A Denver judge has ruled against The Denver Post in an open-records lawsuit over phone records of Gov. Bill Ritter.
According to The Post’s account, the newspaper sued Ritter under the Colorado Open Records Act for his personal phone records dating back 19 months. Ritter’s attorneys said he seldom uses his state-issued telephone, but conducts regular state business calls on his personal cell phone, according to the report.
The governor’s office told The Post the open-records law does not make public such personal records, even redacted versions.
Judge Morris B. Hoffman sided with the governor, stating in his court opinion, "I agree with the Defendant that, as a matter of law these requested billing records are likely not ‘public records’ within meaning of CORA." Since the records are kept by an individual instead of an agency, Hoffman said, the burden is on The Post to prove they are public.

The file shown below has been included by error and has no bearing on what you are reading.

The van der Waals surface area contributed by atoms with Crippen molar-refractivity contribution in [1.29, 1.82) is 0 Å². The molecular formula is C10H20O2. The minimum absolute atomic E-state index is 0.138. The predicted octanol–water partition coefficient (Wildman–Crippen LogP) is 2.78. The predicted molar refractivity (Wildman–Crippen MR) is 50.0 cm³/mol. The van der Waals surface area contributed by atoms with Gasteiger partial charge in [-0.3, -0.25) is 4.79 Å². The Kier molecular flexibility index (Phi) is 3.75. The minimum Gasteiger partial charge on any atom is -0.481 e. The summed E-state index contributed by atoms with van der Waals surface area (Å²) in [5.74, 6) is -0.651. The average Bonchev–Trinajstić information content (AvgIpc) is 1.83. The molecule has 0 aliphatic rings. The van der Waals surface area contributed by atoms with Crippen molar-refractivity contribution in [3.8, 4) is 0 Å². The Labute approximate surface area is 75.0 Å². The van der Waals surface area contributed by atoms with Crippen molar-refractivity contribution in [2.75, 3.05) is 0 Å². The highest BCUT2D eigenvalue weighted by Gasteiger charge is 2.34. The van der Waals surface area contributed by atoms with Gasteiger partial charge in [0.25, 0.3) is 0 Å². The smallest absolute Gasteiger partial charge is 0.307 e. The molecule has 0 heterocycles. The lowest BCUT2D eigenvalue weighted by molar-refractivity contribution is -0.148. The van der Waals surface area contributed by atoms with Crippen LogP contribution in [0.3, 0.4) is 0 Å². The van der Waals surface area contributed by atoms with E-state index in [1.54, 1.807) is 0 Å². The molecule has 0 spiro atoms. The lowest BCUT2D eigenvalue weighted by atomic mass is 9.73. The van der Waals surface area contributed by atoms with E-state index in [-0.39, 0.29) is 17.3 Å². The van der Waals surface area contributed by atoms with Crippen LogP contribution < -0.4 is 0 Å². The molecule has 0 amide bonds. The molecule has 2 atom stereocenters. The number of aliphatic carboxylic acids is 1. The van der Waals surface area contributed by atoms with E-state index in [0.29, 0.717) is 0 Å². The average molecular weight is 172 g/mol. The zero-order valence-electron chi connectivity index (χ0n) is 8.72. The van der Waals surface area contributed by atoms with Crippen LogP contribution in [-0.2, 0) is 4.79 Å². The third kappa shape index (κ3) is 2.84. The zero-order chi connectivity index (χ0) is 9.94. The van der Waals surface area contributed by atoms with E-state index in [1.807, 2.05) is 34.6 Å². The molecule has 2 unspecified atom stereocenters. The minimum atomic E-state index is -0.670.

The Post‘s lawyers argued that the records, which include the phone numbers of people with whom the governor had conducted business, would be public in other states, the newspaper said. But the judge noted that Colorado’s law is narrower than the others.